It turns out that Deutsche Bank isn't the only bank coming down on fruit-related perks for its employees. Goldman Sachs has allegedly got a squeeze on fruits too and at least some juniors there are not happy about it.
Fox Business has a story detailing the discontentment. A Goldman junior allegedly attempted to expense a piece of fruit but was unable to, 'because the food group didn’t meet Goldman’s stringent criteria.' Nor is it just fruit. Fox says Goldman's analysts and associates are subject to 'strict budgeting': at Manhattan West they can only order meals if they work past 8pm, and then they can only spend $25. They're expected to be reachable by the firm at all times, but Goldman juniors have to buy their own phones and laptops for home. There are also complaints of 18 hour days and of lower pay than at other banks. During investor calls, Goldman regularly references its tight control of costs and has been praised by analysts for its squeeze on spending.
Lloyd Blankfein has been drawn into the resulting weal of resentment. While Goldman's juniors are seething about fruit reimbursements, Fox says Blankfein is having a fancy new office with a view over the Hudson River built for him so that he will still feel wanted at Goldman after retiring as CEO in October. The move is said to be stoking resentment about haves (managing directors, partners, ex-CEOs) and have-nots (analysts and associates) at Goldmans, with the have-nots in the open plan offices on the $25 meal subsidy feeling hard done-by. A Goldman executive told Fox that staff get plenty of other benefits which they value, like a health club, dietitian, child-birth classes, mindfulness training, breast milk shipping, and one-on-one financial coaching administered over the phone at no extra cost.
Even so, it may simply be time for Goldman to implement a blanket approach to fruit reimbursement, particularly as David Solomon is said to be tightening the criteria for making partner this year so that it will be harder for non-revenue generating staff to reach the top. If analysts and associates in the front office are peeved, discontentment in the foundation (Goldman's support functions) is likely to be higher still.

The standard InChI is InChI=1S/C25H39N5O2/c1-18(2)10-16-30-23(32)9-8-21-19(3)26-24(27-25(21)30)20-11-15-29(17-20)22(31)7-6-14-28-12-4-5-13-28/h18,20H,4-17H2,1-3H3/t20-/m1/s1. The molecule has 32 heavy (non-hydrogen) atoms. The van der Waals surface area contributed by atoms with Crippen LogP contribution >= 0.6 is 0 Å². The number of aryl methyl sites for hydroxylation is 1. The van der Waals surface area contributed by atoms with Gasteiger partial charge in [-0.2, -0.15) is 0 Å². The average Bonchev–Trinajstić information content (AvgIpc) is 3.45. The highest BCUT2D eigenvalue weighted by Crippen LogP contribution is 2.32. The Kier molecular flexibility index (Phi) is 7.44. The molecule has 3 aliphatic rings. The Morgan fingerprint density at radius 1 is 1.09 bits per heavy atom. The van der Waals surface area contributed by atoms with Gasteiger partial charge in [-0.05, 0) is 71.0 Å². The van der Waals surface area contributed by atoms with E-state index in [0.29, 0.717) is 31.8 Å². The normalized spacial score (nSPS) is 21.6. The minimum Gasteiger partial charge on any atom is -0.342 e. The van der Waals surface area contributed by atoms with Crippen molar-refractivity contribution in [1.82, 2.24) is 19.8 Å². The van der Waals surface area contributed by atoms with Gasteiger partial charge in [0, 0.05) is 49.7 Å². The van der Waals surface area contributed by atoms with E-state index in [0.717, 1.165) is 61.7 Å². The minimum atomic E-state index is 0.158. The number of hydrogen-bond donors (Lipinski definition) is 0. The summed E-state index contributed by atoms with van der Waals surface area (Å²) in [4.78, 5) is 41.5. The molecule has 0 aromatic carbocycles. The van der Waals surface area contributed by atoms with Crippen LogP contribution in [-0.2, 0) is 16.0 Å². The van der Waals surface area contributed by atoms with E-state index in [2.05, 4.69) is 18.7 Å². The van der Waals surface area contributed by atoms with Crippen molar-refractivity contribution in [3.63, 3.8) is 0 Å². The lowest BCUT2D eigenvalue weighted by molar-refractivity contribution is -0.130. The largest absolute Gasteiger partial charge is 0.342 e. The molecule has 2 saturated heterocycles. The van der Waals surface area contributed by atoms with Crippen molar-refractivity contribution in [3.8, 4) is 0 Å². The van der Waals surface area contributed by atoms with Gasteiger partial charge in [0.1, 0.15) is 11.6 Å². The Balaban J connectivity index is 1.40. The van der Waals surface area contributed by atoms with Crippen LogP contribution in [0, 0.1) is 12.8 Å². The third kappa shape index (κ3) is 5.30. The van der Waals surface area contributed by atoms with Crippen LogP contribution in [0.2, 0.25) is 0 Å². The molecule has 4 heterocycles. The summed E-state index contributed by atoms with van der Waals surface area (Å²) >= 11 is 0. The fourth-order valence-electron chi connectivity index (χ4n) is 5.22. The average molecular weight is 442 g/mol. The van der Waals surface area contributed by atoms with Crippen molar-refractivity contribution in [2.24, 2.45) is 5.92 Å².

Separately, the City of London will be saved. With a seemingly hard Brexit around the corner and a socialist government in the wings, the City could have a hard time in 2019. It's fortunate, then, that an ancient karmic stone, the “London Stone,” is being reinstalled at 111 Cannon Street, its home for hundreds of years until it was moved in the 1800s and then again the 1960s. The 76kg stone, which is said to have been brought to London by Brutus, the first king of Britain, has its own motto: 'So long as the stone of Brutus is safe, so long shall London flourish.' It's being housed in a newly built office block. Previously it spent some time located in a glazed alcove in a sports shop.
M&A is booming: U.S. companies announced deals worth $66bn (£50bn) on Monday. Global M&A is up 40% so far this year. (Financial Times)
Under the Labour Party's policy for giving shares to workers, HSBC would have to hand over £13.6bn to staff. (Twitter)
Under the policy, every company in the UK with more than 250 staff would set up an “Inclusive Ownership Fund”. Every year the companies would have to transfer at least 1 per cent of their ownership into the fund, up to a maximum stake of 10 per cent. (Financial Times)
Chris Whitman, a Deutsche Bank veteran who was given the task of allocating scarce capital across the investment bank, has left. (Reuters)
J.P. Morgan employs 5,000 technologists in Ohio and is adding 100 more. (BizJournals)
Jamie Dimon says it will be 25 years before bankers are forgiven for the financial crisis. (ZeroHedge)
Citi made two senior hires to its U.S. structured products business. (Marketwatch)
Credit Suisse is expanding its credit algo trading business into high yield bonds and has named Julian Pomfret-Pudelsky global head of credit algo trading . (Finextra)
Sniff synthetic sandalwood to promote hair growth. (New Scientist)
The sooner you take up a job you deem to be 'good' after leaving university, the greater the likelihood you'll earn over $60k. (MSN)
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